The new Enforcement and Modernisation Directive 2019/2161, more commonly known as the ‘Omnibus Directive’ (the Directive), aims to strengthen consumer rights through enhanced enforcement measures and increased transparency requirements.

Key dates

EU Member States must adopt national implementation measures by 28 November 2021. The new requirements set out in the Directive must then come into force by 28 May 2022.

Who the Directive applies to

Those engaged in online business-to-consumer (B2C) transactions as well as companies offering digital services to consumers where payment by the consumers is in the form of personal data rather than money, will fall under the remit of the Directive.

Key changes

  • Introduction of GDPR level penalties
  • Increased transparency online
  • Extension of consumer rights to “free” digital content and services
  • Amendments to several existing pieces of EU consumer protection legislation, including the Unfair Contract Terms (Directive 93/13/EEC), Price Indications (Directive 98/6/EC), Unfair Commercial Practices (Directive 2005/29/EC) and Consumer Rights (Directive (2011/83/EU)

Key changes explored in more detail

  • Increased enforcement powers with the introduction of GDPR level penalties:

The Directive introduces fines of up to 4% of the trader’s annual turnover in the Member State (or Member States) where the breach occurred, or €2 million in cases where information on turnover is not available.

The appropriate level of fines imposed is determined using criteria which is similar in nature to the criteria under the GDPR:

  • the nature, gravity, scale and duration of the infringement;
  • whether there has been any action to mitigate damage;
  • any financial gains or losses by the seller from infringements of consumer law; and
  • whether the trader has any previous allegations made against them.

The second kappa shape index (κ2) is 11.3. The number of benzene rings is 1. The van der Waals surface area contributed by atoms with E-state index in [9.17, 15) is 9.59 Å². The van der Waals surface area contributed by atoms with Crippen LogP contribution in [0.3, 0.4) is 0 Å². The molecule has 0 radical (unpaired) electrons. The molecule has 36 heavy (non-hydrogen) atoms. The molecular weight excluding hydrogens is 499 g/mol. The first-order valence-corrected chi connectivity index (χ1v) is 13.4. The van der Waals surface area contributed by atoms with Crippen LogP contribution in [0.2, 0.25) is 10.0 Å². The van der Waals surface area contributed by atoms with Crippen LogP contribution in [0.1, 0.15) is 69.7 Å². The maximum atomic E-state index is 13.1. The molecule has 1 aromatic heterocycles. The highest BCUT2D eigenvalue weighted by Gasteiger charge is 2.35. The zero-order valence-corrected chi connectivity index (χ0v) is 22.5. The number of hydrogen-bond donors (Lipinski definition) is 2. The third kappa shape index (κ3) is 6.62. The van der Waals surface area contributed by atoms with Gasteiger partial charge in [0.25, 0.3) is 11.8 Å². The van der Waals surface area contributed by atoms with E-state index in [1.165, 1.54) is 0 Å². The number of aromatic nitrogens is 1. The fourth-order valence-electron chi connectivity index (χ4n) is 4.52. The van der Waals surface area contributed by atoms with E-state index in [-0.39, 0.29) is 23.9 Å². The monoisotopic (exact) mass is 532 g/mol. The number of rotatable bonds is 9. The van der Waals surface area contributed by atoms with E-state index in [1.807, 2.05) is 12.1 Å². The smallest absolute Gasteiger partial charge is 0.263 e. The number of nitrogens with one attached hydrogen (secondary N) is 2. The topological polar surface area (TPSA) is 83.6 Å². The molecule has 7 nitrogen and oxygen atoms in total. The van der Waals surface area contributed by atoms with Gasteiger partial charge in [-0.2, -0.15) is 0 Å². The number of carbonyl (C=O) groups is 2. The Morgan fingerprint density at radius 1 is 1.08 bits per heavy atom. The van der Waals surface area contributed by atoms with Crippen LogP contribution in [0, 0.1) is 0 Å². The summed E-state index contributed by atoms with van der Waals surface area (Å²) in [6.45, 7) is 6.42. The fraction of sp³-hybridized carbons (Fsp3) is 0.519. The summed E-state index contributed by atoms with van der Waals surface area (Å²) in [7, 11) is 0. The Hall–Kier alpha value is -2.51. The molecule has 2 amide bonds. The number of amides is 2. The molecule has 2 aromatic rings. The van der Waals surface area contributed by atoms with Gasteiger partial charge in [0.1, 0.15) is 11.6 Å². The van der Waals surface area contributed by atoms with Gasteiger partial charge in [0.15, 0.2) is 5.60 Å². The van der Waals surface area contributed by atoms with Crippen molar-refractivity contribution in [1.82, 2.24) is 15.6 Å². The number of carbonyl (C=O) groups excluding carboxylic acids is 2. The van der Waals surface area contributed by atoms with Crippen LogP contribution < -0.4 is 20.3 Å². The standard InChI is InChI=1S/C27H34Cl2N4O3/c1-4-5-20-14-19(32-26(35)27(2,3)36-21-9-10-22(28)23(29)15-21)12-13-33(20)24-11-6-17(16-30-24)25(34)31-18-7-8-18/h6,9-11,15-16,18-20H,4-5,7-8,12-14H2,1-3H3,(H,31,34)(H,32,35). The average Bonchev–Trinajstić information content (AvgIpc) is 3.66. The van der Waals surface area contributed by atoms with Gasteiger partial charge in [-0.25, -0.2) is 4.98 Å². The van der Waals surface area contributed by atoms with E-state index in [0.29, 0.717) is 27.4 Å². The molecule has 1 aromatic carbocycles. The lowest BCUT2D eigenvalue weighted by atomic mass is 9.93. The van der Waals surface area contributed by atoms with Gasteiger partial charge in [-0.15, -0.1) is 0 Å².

Individual Member States also have the option to introduce higher fines and the national authority of each Member State can work together where a cross-border infringement has occurred. Individual consumers have direct rights to compensation for unfair commercial practices.

  • Increased Transparency obligations on traders:
    • Ranking and search results: traders must provide clear information to consumers on the criteria used by traders to rank products in online searches. Traders must also disclose paid advertising and whether specific payments have been made to achieve a higher ranking in the search results.
    • Fake reviews and endorsements: submitting or commissioning fake reviews or endorsements are prohibited, and traders must justify the reasonable and proportionate steps they have taken to ensure that reviews on their website are genuine, for example by limiting the ability to post a review to verified purchasers only.
    • Personalised pricing: traders must inform consumers whenever a price presented to them has been personalised as a result of automated decision-making and consumer profiles.
    • Online marketplaces: online marketplaces are obliged under the Directive to inform consumers whether the item they are purchasing is from a private individual and that such transactions do not benefit from the EU consumer protection regime.
  • Extension of consumer rights to “free” digital content and services:

The definition of price has been extended to include payment with personal data and as a result, “free” services (such as cloud storage and social media accounts) will fall within the ambit of the EU consumer protection regime, including the 14 day cooling-off period/right of cancellation for 14 days from the date of purchase.

Irish approach to date

The Consumer Rights Bill 2021 will transpose the provisions of the Directive into Irish law. At the time of publication of this article, the Irish Government had published the General Scheme of the Consumer Rights Bill 2021, and further clarification and updates on the status of the Bill are pending.

Action points for businesses

Preparation is key and if you trade online and operate a B2C business model, offering your goods and services to consumers based in the EU, you should:

  • Ascertain which aspects of your business will be affected by Directive;
  • Familiarise yourself with the changes, in particular the increased transparency obligations; and
  • Take appropriate action to mitigate fines.